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Wad Tinders

by Allan "Bow" Beauchamp
Text & Photos by Allan "Bow" Beauchamp


This is a firearm fire starter.
I have many ways to use these systems, I'll depict this one...

Here I've taken dried grass and some bulrush seeds and made a donut of sorts from the grass and used a bulrush stalk to bind it all together. Then with the top section of the bulrush I've tucked the seeds into this center area.

Now, with a 12 gauge shell, I have opened it and sorted out the components.

Seen here is a wad section from the inside of the shell underneath the pellets. This section (on this shell) is between the pellets and the powder.

As you can see, there is a lot of this wadding. Could we use this wadding for tinder?

Our last layer seen here is a cardboard cap of sorts, and under this cap is our powder.

I take a small amount of powder in this cap, and then place it inside my tinder bundle.

This is how I will place this small amount of powder.

At this point my preference is to place the rest of my covering in fine, soft, easy-to-light tinder, in this case some more of my bulrush tops. This makes for an easy tinder starter, and the materials around will add a good second layer of tinder.

This system works in stages as do all tinder bundles.

The total system:
knife, a flint stick, and my tinder bundle complete with powder.

Now, is there any advantage to this as opposed to using my flint stick?
Why not just use the flint stick?

Some insights here ...
It has rained for two days, and it is getting cold!

This system seems to work well: it got this fire going...

Do you think this system would have been easy to light or hard to light?

The materials we used were grass, and bulrush...


Let's analyze this, shall we:

It's wet, as it has rained for two days, and it is turning cold, so this effects our fire triangle. And any wet will stay with the materials as there is no heat to dry it out!!

Bulrush, our tinder choice, is usually found near a wet area!! And this place I stopped was exactly that -- wet and swampy low land!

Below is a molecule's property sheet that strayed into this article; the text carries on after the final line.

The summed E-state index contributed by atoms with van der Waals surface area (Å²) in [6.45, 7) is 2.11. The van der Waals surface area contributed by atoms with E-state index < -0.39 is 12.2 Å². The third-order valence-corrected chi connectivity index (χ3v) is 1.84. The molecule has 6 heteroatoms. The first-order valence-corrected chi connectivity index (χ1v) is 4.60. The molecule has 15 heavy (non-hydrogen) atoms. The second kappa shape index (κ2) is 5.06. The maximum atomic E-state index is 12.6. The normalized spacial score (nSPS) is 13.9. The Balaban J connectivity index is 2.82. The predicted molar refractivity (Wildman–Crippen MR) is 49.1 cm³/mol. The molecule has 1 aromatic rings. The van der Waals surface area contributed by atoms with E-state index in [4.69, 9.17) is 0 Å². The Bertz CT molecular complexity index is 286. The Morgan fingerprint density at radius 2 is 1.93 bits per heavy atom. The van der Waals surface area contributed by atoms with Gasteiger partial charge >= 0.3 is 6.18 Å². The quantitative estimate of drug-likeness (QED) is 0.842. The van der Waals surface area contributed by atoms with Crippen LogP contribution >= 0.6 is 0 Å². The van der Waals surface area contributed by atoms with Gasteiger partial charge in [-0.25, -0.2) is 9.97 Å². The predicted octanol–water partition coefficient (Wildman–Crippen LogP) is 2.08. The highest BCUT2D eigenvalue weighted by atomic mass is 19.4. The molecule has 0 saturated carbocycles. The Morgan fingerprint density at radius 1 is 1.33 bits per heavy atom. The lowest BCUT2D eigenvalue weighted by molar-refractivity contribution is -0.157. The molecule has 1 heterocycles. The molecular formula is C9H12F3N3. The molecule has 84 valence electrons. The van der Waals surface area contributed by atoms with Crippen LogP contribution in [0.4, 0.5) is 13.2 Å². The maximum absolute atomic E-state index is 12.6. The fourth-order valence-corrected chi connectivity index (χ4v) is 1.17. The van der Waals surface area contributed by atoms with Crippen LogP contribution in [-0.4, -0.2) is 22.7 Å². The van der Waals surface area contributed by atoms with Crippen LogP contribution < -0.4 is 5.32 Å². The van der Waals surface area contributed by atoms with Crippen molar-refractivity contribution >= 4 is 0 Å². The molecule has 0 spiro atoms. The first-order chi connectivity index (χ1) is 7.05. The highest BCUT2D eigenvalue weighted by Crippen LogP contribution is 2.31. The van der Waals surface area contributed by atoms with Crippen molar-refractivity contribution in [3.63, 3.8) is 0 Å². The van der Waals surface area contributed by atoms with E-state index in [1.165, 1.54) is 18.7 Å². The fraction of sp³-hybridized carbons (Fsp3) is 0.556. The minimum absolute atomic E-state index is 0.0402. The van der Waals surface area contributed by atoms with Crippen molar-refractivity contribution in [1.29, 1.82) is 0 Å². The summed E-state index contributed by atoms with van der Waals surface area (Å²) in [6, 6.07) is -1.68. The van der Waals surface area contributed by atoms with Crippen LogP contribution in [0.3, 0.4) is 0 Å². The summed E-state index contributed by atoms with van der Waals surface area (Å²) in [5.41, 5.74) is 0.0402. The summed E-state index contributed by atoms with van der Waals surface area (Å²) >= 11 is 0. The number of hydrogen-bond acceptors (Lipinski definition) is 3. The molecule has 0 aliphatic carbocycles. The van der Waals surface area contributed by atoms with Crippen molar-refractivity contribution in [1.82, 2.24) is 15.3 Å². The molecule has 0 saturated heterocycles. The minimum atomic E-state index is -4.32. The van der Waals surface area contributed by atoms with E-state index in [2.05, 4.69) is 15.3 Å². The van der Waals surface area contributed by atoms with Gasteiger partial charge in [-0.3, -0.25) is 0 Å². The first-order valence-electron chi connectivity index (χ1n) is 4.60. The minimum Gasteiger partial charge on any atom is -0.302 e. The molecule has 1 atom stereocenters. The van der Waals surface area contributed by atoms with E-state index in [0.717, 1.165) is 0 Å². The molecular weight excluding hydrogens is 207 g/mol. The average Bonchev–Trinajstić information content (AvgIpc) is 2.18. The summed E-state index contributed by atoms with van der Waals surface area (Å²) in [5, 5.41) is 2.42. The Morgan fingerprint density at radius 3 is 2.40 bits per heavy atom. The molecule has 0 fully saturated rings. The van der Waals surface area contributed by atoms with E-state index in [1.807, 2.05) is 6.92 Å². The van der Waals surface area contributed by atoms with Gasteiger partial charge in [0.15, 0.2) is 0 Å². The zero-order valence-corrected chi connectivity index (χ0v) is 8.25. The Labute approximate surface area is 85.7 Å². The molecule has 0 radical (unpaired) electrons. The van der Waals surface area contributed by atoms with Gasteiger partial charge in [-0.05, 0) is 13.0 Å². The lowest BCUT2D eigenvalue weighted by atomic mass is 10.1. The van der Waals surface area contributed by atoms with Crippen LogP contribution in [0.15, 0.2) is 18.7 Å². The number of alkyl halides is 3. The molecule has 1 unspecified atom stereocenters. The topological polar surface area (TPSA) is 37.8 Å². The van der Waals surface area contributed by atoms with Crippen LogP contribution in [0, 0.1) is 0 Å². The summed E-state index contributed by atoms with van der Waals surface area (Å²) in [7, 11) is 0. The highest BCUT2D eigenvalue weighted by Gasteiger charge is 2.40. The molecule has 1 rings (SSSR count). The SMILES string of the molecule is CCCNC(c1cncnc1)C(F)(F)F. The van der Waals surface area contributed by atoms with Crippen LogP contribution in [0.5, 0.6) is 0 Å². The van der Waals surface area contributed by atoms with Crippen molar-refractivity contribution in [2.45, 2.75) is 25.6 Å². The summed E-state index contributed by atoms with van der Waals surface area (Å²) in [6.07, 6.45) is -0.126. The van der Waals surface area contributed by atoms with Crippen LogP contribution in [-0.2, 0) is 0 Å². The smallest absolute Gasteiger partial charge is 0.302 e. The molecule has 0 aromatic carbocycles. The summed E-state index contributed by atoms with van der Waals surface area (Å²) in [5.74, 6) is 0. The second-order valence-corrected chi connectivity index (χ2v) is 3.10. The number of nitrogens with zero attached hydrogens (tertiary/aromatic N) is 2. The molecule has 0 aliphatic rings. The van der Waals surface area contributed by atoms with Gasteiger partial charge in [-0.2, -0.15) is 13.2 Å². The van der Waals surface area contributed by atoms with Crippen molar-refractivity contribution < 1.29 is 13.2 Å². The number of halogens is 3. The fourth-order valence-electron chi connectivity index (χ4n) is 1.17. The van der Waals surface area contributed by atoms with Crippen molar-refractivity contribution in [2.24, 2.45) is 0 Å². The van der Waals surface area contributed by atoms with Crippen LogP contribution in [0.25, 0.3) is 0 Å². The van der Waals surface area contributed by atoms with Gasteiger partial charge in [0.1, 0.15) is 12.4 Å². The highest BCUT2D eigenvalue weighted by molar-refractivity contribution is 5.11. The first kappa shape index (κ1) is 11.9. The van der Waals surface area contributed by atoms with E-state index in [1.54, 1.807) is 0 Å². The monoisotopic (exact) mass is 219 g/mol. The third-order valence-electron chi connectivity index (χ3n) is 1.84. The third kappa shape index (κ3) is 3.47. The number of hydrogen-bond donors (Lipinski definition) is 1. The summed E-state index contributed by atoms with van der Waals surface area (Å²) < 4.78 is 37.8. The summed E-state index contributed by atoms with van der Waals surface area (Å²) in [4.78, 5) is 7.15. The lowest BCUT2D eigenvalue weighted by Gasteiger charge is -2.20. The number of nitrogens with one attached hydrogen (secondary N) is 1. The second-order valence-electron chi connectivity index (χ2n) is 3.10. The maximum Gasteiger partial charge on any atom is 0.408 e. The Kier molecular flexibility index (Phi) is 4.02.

As we all know "heat" is a big factor when trying to start a fire, and since we've had a lot of wet and cold, the dampness is still in the air here.

If we have to make it work the first time this is a great option.
Be assured it will work with all these variables in this equation.

I have many ways of doing the same thing, for just this reason: no two days or areas offer the same fire starting options, so we must endeavor to learn and practice with all materials available to us; good sound fire starting skills.

When you first viewed the picture of the tinder bundle, how many of you thought we would just use the flint and it would work just as easy? If so, then please see the next picture!


In this picture please note the remains of an attempt of doing just a flint on this (for those who thought using just a flint would work).

It did indeed start but soon my tinder burnt slow as it was too moisture laden. Adding more tinder at this stage was really not much help, as it would burn slowly.

There is a variety of tinder in this area. However, I wanted to stay close to where these products were (an honest try of sorts!).

I could have broken the tinder down more and tried to make it finer, but I felt this would have just made it burn out even quicker.

In this picture you see my grass donut, and it is still in the coarse stage. I had for this attempt shredded some to assist my tinder. But this all burnt slow as can be seen in the forefront of my picture seen (above). As I said, it has rained for two days, and is getting cold.

It is true, however, that I could have mixed many forms of tinder to assist this, but what I am trying to demonstrate here is that I am using what is right here in this spot where I find myself! As many times I have found myself needing a fire, and having available only what I can find in the immediate area. This is, by the way, a good way to hone and perfect your fire-making skills -- pick a small area, restrict yourself to that area, and try to make a fire from just what you find in that area!

I have been asked about the wadding from the shell for tinder. What I found was that you can fray it up a lot, and try and make it catch a spark like a small tinder bundle, but this doesn't work. For if it did, when you shot your shells off you'd have little tinder bundles flying everywhere! But, perhaps I'm wrong!

I hope this offers the hunters viewing this some new insights!


Seen here in this picture is the wadding in three stages of what I did to increase my chances of lighting it with a flint.
I had tried to make it as fine as possible, however it was not a good choice.

These are just my findings of course. You may discover something different!

In this area, if one mixed various tinder materials and fine-tuned the system seen here, it would be a good option for the flint stick.

But as I had mentioned earlier, there isn't always a good mixture of tinder materials available, so one should develop good sound fire starting "options".

If you have materials available that will increase your chances of making it work the first time, or increase the heat substantially, try them and learn from them.

But above all, practice.

Good luck and have fun!